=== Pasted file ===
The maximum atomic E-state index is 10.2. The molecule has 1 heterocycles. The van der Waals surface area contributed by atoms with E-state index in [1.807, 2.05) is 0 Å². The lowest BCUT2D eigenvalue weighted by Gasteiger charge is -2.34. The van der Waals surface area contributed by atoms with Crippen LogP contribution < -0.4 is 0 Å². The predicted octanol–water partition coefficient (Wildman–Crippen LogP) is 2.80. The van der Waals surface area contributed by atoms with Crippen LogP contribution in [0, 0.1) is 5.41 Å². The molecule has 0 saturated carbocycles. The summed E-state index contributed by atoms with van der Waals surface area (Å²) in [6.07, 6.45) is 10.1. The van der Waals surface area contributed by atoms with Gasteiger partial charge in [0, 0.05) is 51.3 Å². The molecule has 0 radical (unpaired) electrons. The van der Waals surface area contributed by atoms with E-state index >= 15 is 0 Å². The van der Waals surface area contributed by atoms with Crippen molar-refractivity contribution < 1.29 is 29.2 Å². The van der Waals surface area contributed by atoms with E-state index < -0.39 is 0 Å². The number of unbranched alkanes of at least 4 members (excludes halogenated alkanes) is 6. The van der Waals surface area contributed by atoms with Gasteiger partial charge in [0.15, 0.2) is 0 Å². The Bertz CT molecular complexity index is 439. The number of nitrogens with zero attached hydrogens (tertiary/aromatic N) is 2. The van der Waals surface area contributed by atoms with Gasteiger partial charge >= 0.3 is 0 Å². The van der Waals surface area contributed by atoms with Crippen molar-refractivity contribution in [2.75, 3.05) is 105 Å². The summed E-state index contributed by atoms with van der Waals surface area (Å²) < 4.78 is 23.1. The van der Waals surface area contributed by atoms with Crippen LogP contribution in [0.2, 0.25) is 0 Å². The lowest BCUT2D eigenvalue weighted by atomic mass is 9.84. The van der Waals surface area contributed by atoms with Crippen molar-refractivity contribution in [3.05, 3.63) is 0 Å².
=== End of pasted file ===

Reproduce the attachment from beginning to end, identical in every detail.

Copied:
The maximum atomic E-state index is 10.2. The molecule has 1 heterocycles. The van der Waals surface area contributed by atoms with E-state index in [1.807, 2.05) is 0 Å². The lowest BCUT2D eigenvalue weighted by Gasteiger charge is -2.34. The van der Waals surface area contributed by atoms with Crippen LogP contribution < -0.4 is 0 Å². The predicted octanol–water partition coefficient (Wildman–Crippen LogP) is 2.80. The van der Waals surface area contributed by atoms with Crippen LogP contribution in [0, 0.1) is 5.41 Å². The molecule has 0 saturated carbocycles. The summed E-state index contributed by atoms with van der Waals surface area (Å²) in [6.07, 6.45) is 10.1. The van der Waals surface area contributed by atoms with Gasteiger partial charge in [0, 0.05) is 51.3 Å². The molecule has 0 radical (unpaired) electrons. The van der Waals surface area contributed by atoms with E-state index >= 15 is 0 Å². The van der Waals surface area contributed by atoms with Crippen molar-refractivity contribution < 1.29 is 29.2 Å². The van der Waals surface area contributed by atoms with E-state index < -0.39 is 0 Å². The number of unbranched alkanes of at least 4 members (excludes halogenated alkanes) is 6. The van der Waals surface area contributed by atoms with Gasteiger partial charge in [0.15, 0.2) is 0 Å². The Bertz CT molecular complexity index is 439. The number of nitrogens with zero attached hydrogens (tertiary/aromatic N) is 2. The van der Waals surface area contributed by atoms with Gasteiger partial charge >= 0.3 is 0 Å². The van der Waals surface area contributed by atoms with Crippen molar-refractivity contribution in [2.75, 3.05) is 105 Å². The summed E-state index contributed by atoms with van der Waals surface area (Å²) < 4.78 is 23.1. The van der Waals surface area contributed by atoms with Crippen LogP contribution in [0.2, 0.25) is 0 Å². The lowest BCUT2D eigenvalue weighted by atomic mass is 9.84. The van der Waals surface area contributed by atoms with Crippen molar-refractivity contribution in [3.05, 3.63) is 0 Å².